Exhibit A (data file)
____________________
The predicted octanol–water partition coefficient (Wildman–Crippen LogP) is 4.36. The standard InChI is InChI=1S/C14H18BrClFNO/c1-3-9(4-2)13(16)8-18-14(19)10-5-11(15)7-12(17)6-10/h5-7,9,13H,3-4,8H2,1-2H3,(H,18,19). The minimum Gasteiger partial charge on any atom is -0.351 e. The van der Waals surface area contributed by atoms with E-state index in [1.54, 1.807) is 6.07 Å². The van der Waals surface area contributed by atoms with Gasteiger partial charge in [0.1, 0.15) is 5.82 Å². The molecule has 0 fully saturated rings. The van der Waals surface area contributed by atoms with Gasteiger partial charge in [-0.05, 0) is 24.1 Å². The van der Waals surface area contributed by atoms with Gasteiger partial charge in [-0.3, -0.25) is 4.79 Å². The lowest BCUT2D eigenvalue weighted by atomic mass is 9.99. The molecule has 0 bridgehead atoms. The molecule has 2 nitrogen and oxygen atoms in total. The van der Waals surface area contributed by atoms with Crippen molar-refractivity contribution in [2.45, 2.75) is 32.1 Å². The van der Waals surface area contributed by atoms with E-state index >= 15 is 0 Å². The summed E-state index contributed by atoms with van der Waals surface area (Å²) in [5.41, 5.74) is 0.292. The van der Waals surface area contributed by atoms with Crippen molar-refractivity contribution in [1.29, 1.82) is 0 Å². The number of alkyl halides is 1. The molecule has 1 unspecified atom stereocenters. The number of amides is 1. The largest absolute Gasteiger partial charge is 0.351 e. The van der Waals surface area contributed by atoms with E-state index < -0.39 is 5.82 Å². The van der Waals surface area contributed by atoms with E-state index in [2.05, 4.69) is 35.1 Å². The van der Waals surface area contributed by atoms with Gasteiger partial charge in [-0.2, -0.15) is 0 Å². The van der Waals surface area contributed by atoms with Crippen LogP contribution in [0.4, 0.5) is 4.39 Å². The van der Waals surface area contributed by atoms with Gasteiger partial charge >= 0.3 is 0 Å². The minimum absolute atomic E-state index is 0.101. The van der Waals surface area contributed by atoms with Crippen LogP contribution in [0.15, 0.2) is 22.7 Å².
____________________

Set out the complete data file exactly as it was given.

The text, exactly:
The predicted octanol–water partition coefficient (Wildman–Crippen LogP) is 4.36. The standard InChI is InChI=1S/C14H18BrClFNO/c1-3-9(4-2)13(16)8-18-14(19)10-5-11(15)7-12(17)6-10/h5-7,9,13H,3-4,8H2,1-2H3,(H,18,19). The minimum Gasteiger partial charge on any atom is -0.351 e. The van der Waals surface area contributed by atoms with E-state index in [1.54, 1.807) is 6.07 Å². The van der Waals surface area contributed by atoms with Gasteiger partial charge in [0.1, 0.15) is 5.82 Å². The molecule has 0 fully saturated rings. The van der Waals surface area contributed by atoms with Gasteiger partial charge in [-0.05, 0) is 24.1 Å². The van der Waals surface area contributed by atoms with Gasteiger partial charge in [-0.3, -0.25) is 4.79 Å². The lowest BCUT2D eigenvalue weighted by atomic mass is 9.99. The molecule has 0 bridgehead atoms. The molecule has 2 nitrogen and oxygen atoms in total. The van der Waals surface area contributed by atoms with Crippen molar-refractivity contribution in [2.45, 2.75) is 32.1 Å². The van der Waals surface area contributed by atoms with E-state index >= 15 is 0 Å². The summed E-state index contributed by atoms with van der Waals surface area (Å²) in [5.41, 5.74) is 0.292. The van der Waals surface area contributed by atoms with Crippen molar-refractivity contribution in [1.29, 1.82) is 0 Å². The number of alkyl halides is 1. The molecule has 1 unspecified atom stereocenters. The number of amides is 1. The largest absolute Gasteiger partial charge is 0.351 e. The van der Waals surface area contributed by atoms with E-state index < -0.39 is 5.82 Å². The van der Waals surface area contributed by atoms with E-state index in [2.05, 4.69) is 35.1 Å². The van der Waals surface area contributed by atoms with Gasteiger partial charge in [-0.2, -0.15) is 0 Å². The van der Waals surface area contributed by atoms with Crippen LogP contribution in [0.4, 0.5) is 4.39 Å². The van der Waals surface area contributed by atoms with Gasteiger partial charge >= 0.3 is 0 Å². The minimum absolute atomic E-state index is 0.101. The van der Waals surface area contributed by atoms with Crippen LogP contribution in [0.15, 0.2) is 22.7 Å².